INDONESIA: The Corruption Eradication Commission (KPK) is currently conducting an investigation into alleged corruption related to coercion and abuse of power within Indonesia’s Ministry of Agriculture (Kementan).
While the case has progressed to the investigation stage, the KPK has refrained from disclosing the identities of the suspects.
However, it is customary for the KPK to officially announce the suspects’ names when the investigation is deemed sufficient, according to Ali Fikri, the KPK’s spokesperson.
Under this case, the suspects are charged under Article 12e of Law No. 31 of 2001 concerning the Eradication of Corruption Crimes (Tipikor).
This specific legal provision within the aforementioned statute delineates that “civil servants or state officials who, with the intention of benefiting themselves or others illegally, or by abusing their authority, force someone to provide something, pay, or receive payment with a deduction, or to perform an act for their own benefit.”
The KPK has openly conducted a search at the official residence of the Minister of Agriculture, Syahrul Yasin Limpo, located in the ministerial housing complex on Widya Chandra V Street, Kebayoran Baru, South Jakarta.
The search, confirmed by the KPK spokesperson, is estimated to have lasted approximately 20 hours, beginning on Thursday (28 Sep), at 4:00 PM local time and concluding on Friday (29 Sep), at 12:11 PM local time.
A convoy of seven KPK vehicles was observed transporting two suitcases and bags from the premises before leaving.
Significant cash seized and firearms unearthed during Minister’s residence search
During the search, the KPK seized tens of billions of rupiah, as well as foreign currency, which Ali Fikri confirmed.
Additionally, they used a currency counting machine to accurately calculate the seized money. Alongside the cash, investigators secured transaction documents, asset purchases, and electronic evidence for further analysis.
Furthermore, the search of the Minister’s residence resulted in the discovery of firearms, which raised questions about their legality.
Ali Fikri clarified that the KPK had coordinated with the Jakarta Metropolitan Police regarding the firearms.
However, Ali refrained from providing more information about the legality of the firearms, emphasizing that the KPK’s focus is on items related to the alleged corruption within the Ministry of Agriculture.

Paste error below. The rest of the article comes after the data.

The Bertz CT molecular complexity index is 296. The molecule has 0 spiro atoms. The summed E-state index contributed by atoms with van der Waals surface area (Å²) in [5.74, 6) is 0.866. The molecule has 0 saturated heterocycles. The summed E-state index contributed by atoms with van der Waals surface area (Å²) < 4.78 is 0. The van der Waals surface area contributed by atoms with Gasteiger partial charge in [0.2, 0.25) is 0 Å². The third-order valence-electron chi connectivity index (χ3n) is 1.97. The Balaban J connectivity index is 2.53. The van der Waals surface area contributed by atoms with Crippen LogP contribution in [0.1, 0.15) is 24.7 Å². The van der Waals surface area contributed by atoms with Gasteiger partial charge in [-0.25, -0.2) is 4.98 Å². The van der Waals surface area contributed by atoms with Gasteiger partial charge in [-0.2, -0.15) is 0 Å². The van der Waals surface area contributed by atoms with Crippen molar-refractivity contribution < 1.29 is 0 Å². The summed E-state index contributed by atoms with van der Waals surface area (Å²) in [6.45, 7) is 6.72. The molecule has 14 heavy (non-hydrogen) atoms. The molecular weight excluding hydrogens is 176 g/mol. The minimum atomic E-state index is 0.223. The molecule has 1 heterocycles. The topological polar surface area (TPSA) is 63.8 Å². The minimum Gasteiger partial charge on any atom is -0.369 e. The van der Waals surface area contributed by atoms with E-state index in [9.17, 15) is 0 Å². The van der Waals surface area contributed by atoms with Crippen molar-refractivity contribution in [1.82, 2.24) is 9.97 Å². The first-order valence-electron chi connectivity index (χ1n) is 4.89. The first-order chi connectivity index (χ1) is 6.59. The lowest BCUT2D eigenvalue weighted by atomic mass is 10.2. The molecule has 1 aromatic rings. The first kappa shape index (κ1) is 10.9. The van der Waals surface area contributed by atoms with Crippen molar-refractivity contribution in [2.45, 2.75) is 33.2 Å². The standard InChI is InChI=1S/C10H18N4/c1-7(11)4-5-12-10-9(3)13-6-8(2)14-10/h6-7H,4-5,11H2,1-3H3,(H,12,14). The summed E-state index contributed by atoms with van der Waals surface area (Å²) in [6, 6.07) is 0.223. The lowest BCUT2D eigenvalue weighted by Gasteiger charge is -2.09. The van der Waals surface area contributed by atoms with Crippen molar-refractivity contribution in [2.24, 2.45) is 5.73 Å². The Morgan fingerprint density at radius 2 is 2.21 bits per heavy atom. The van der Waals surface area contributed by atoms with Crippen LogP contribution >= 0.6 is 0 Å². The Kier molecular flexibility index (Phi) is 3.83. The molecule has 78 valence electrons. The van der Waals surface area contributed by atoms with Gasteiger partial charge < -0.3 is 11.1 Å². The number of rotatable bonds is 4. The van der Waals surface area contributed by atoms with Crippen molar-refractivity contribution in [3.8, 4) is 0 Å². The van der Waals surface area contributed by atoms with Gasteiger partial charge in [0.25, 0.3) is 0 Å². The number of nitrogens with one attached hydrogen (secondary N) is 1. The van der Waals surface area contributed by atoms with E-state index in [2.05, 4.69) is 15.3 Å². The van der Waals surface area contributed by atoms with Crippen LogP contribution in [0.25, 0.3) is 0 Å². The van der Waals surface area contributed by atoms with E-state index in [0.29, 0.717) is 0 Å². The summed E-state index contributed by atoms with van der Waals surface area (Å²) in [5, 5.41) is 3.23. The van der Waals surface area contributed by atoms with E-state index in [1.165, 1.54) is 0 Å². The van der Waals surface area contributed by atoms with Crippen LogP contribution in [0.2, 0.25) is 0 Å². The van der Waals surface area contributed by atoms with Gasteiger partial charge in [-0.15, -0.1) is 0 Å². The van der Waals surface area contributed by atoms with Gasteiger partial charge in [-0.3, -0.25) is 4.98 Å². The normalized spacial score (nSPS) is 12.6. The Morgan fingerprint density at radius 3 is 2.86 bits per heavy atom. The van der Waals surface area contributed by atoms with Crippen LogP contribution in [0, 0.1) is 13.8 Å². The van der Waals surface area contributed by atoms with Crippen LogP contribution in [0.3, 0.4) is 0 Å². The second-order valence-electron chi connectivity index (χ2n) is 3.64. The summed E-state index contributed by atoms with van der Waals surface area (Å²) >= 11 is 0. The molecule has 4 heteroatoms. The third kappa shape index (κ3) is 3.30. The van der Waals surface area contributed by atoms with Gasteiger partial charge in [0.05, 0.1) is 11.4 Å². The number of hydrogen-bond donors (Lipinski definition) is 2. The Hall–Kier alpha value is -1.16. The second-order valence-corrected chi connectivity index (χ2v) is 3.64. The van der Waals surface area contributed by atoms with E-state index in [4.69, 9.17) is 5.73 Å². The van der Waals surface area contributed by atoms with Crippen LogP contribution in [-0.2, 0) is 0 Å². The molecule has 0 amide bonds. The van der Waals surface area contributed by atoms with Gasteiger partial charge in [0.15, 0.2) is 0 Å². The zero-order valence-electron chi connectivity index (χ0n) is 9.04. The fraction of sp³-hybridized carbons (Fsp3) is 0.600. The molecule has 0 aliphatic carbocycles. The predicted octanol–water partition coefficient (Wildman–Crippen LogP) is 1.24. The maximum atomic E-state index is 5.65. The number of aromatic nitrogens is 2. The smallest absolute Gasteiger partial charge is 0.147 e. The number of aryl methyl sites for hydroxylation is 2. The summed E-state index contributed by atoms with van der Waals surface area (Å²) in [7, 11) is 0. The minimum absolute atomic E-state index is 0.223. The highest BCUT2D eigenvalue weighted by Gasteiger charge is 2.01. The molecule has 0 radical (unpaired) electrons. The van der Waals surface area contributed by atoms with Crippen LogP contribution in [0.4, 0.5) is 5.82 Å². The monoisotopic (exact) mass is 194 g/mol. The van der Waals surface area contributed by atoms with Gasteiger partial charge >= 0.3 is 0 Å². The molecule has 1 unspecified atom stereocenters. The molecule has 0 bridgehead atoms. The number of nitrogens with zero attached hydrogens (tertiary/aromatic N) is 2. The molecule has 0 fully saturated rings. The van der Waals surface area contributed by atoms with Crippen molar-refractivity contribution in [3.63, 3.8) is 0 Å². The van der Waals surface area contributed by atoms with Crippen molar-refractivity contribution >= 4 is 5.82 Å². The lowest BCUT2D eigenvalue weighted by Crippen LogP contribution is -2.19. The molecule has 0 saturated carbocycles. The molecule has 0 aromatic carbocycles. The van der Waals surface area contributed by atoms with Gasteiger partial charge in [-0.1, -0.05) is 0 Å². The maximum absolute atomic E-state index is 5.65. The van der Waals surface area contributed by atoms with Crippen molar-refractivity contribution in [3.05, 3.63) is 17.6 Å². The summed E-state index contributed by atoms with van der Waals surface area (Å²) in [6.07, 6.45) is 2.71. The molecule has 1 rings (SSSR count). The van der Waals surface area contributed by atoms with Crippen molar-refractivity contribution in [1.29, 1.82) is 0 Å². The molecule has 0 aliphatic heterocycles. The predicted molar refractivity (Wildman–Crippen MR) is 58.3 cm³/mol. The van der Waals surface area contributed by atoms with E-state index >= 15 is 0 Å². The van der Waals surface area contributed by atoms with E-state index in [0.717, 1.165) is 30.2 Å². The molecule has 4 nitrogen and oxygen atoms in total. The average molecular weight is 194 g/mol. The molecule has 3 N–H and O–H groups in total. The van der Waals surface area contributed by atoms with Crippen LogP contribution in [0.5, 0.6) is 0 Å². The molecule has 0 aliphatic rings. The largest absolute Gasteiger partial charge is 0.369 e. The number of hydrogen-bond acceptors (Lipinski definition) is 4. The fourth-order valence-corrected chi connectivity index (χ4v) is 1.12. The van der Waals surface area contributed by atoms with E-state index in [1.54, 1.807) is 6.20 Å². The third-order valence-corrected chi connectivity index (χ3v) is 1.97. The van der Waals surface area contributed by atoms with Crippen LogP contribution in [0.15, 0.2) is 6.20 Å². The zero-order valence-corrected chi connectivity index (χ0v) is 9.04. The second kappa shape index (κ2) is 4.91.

In response to the discovery of the firearms, Firtian Judiswandarta, the Secretary-General of the Indonesian Hunting and Shooting Association (PB Perbakin), explained that Indonesian civilians can obtain firearm permits for sports and self-defense purposes but with restrictions on the types of firearms allowed.
Permitted firearms include handheld firearms like revolvers with calibers 32, 25, or 22, as well as shoulder firearms such as shotguns with calibers 12 mm, 12 GA, and 22. Ownership of other firearms is prohibited for civilians.
Separately, the Jakarta Metropolitan Police confirmed that they had received the transferred firearms from the KPK. A total of 12 firearms were reportedly seized from Minister Syahrul Yasin Limpo’s residence.
The Jakarta Metropolitan Police, along with the Indonesian National Police Intelligence and Security Agency (Baintelkam), will further investigate the discovery of these firearms.
However, the National Police Headquarters has not yet commented on the coordination regarding the firearms found in the Minister’s residence.
After the search at Syahrul Yasin Limpo’s residence, the KPK also conducted a search at the Ministry of Agriculture’s office in Ragunan, South Jakarta, on Friday (29 Sep).
The search took place in Building A of the Ministry of Agriculture, starting at 10:30 AM local time. Journalists were not permitted to enter the building during the search, but Ministry employees continued their regular activities.
Ali Fikri confirmed that the search at the Ministry included the offices of Minister Syahrul Yasin Limpo and the Secretary-General of the Ministry, Kasdi Subagyono. However, the specific objects or items being sought by the investigative team in their offices were not disclosed.
Speculation of political influence in light of 2024 General Elections
Amidst these developments, allegations of political motivations behind the searches have arisen, particularly in connection with the 2024 General Elections.
Ali Fikri acknowledged that KPK’s actions could be politically charged given the proximity to the 2024 election season.
However, he emphasized that the investigation into Minister Yasin Limpo’s involvement in alleged corruption was purely a matter of law enforcement and followed a lengthy process that began with a public complaint, followed by an investigation and search.
Ali Fikri assured the public that the KPK would be accountable by providing evidence during the trial for the corruption case.
He stated, “We want to emphasize that we will disclose all the investigation processes conducted by the KPK when the time comes, including the evidence presented in court.”
The investigation is ongoing, with the KPK committed to ensuring transparency and accountability throughout the process, including the forthcoming trial for corruption charges in accordance with Indonesian law.
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